Retirement Destination
6:30 am
Mon July 8, 2013

Real Estate Study Inadvertently Reveals South Florida Population Isn't THAT Old

Florida has a higher percentage of people 65 and older than any other state. But South Florida's reputation as a retirement destination may not be accurate.
Credit Lee Cannon
Listen to radio story here.

The California-based real estate analysis company RealtyTrac has released a list of the nation’s top “Retirement Hot Spots for Real Estate Investing.” No surprise, Florida figures prominently - 7 of the top 15 cities are in the Sunshine State.

What might be surprising though, none of those are from South Florida.

“Delray is one word, right?” asked RealtyTrac vice president Daren Blomquist, who agreed to look up some of the local cities you might expect to be on a retirement-related list. Delray Beach, for example.

“Yeah,” said Blomquist, “we’re showing that capitalization rate on rental property is 8% so that’s really good.”

A Method

Some background here: Baby boomers will be retiring through 2029, a RealtyTrac press release explains, “ensuring plenty of demand for both rentals and owner-occupant purchases in (retirement destinations) for the foreseeable future.”

The Retirement Hot Spots for Real Estate Investing list looked at cities with two metrics in mind. Number one, is there a significant 65 and older population there? And number two, can you make money on real estate there?

The 8% “cap rate" in Delray Beach is really good. Only five of the top 15 cities had higher rates of return on rental properties. And, according to RealtyTrac data, the median home price in the city increased from $127,170 in 2012 to $156,130 in 2013, a 22% increase. Only four of the top 15 cities performed better.

Great. But the problem for Delray Beach: “We’re showing 22% of the population there is 65 or older.”

For RealtyTrac’s purposes, for a city to truly be a retirement “hot spot” at least one in three residents needs to be 65 or older.

Surprisingly, neither Aventura, Boynton Beach, nor Boca Raton (respectively 26.6%, 21%, 21.4% 65+ populations) were old enough for the list.

In other words, “I guess maybe the issue that kept those cities out of the list,” laughed Blomquist, “is that the population is too young.”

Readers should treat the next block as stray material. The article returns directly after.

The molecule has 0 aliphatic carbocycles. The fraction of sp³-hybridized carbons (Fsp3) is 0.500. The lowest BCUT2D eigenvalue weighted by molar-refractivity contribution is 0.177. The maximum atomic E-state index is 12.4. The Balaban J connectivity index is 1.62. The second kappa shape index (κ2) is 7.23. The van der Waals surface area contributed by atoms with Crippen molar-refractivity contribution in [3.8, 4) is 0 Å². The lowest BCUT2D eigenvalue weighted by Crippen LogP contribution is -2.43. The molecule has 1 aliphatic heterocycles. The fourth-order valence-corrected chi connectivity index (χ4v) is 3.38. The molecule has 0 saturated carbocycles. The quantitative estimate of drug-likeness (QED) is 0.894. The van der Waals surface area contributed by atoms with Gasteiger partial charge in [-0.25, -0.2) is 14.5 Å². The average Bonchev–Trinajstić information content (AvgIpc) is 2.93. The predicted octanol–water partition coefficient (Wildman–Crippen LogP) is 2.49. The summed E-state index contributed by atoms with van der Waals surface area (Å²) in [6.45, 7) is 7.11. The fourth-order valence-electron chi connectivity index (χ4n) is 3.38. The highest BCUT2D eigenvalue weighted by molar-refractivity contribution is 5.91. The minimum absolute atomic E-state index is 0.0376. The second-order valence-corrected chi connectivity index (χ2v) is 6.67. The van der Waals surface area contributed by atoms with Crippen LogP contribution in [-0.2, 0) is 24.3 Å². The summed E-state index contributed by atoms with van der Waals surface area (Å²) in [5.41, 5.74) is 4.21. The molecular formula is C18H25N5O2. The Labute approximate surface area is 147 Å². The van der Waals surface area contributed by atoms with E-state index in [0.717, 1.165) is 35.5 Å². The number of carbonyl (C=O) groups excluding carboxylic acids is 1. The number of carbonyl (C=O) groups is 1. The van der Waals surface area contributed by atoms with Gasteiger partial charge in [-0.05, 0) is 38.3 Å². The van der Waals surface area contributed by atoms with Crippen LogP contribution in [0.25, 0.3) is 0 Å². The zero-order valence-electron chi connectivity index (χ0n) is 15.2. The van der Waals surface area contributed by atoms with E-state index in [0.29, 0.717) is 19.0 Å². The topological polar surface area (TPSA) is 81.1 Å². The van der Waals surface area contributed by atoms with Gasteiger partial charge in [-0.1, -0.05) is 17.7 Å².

Florida Standards

Senior citizens make up 17.3% of Florida’s population according to the most recent U.S. Census data. That’s a higher percentage than in any other state (West Virginia and Maine come next at 16% and 15.9%).

Compared to the state as a whole, yes, Delray Beach, Boca Raton, etc. are relatively old.

But not when you look at some of the state’s oldest cities. We’ll throw out Sun City Center, a Census-designated place with a website that advertises “A 55 and Better Community.” The 65 and older crowd makes up 76.9% of the population and is the highest in Florida.

When you look just at incorporated municipalities Longboat Key, Palm Beach and Lady Lake (in Lake County) have some of the highest senior population by percentage in the state: 61%, 56% and 55%.

(Financially, Palm Beach didn’t measure up for RealtyTrac’s list. The median home price dropped almost 21% in the last year and cap rate was barely 3.5%.)

Stanley K. Smith is an expert in population studies at the University of Florida’s Bureau of Economic and Business Research. He generally looks at senior populations by county. 

He says Miami-Dade (now 14.5% 65 and over) and Broward (14.7%) have been shifting younger over the last 20 years. Palm Beach (22.1%) has held about the same, but by “Florida standards” simply isn’t that old.

“So I’m not sure the perception that South Florida is a retirement destination is really valid,” said Smith.

 

Courtesy of RealtyTrac